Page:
Leading UK educators have called for new legislation to limit children's access to violent video games.
As reported by The Guardian, a motion at the Association of Teachers and Lecturers annual conference asked ministers to introduce "stringent legislation" to counter the "negative effects some computer games are having on the very young".
The teachers complained that over-use of games is making children anti-social and stunting development of communication skills. Pupils are apparently coming to school exhausted from late nights spent in front of the TV, hampering their ability to learn.
Not only that, but they also cited medical reports that insisted gamers are more likely to develop tendonitis and suffer seizures.
"Obesity, social exclusion, loneliness, physical fitness, sedentary solitary lives - these are all descriptions of children who are already hooked to games," argued primary school teacher Alison Sherratt.
"Sadly there is a notable correlation between the children who admit to playing games and those who come to school really tired."
The ATL's general secretary Mary Bousted suggested that parents are routinely ignoring age ratings on video games intended for an older audience.
"The watershed tends to work quite well, but with online TV and video children and young people are probably watching inappropriate content over a range of media," she said.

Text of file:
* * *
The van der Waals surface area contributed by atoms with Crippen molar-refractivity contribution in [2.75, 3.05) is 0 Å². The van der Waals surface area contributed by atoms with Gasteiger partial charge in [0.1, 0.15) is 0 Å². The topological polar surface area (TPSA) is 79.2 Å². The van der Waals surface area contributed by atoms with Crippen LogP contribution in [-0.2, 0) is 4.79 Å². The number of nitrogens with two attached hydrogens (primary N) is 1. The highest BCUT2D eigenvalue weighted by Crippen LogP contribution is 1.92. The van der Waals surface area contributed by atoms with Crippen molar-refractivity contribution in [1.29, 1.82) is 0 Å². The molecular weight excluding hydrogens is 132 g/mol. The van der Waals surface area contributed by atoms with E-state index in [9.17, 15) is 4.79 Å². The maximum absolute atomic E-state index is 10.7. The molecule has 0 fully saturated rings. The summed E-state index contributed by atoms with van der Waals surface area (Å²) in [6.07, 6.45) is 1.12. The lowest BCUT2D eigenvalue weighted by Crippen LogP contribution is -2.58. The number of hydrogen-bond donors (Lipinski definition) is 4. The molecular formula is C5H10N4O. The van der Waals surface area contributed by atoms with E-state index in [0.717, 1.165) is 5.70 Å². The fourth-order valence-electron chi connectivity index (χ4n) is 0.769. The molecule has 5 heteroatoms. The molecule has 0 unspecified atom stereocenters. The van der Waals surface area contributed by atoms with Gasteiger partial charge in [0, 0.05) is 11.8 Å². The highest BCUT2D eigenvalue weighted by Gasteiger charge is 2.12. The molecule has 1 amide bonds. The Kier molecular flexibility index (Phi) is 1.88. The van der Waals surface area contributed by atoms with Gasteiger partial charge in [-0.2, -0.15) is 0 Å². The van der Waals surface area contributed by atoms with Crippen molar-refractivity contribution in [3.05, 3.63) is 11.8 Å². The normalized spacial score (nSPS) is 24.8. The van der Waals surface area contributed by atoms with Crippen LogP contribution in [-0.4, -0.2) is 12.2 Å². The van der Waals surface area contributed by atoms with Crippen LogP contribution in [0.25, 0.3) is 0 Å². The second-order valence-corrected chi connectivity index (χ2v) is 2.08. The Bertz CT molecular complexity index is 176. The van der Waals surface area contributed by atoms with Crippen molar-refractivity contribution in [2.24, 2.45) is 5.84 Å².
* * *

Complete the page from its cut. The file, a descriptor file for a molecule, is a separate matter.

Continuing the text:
"It's about reminding parents and carers that they have a very real responsibility for their children and that schools can't do it alone."
A number of contradictory reports in recent years have argued that games can in fact aid children's development.
"Well-designed digital games show significant potential to promote children's growth and healthy development. They can foster skills and knowledge that help children with academic learning, as well as habits which contribute to better health," concluded a Joan Ganz Cooney Center study in 2009.
A 2008 BBC report claimed that games can help develop social skills and "can be a powerful, engaging and interactive alternative to more passive media."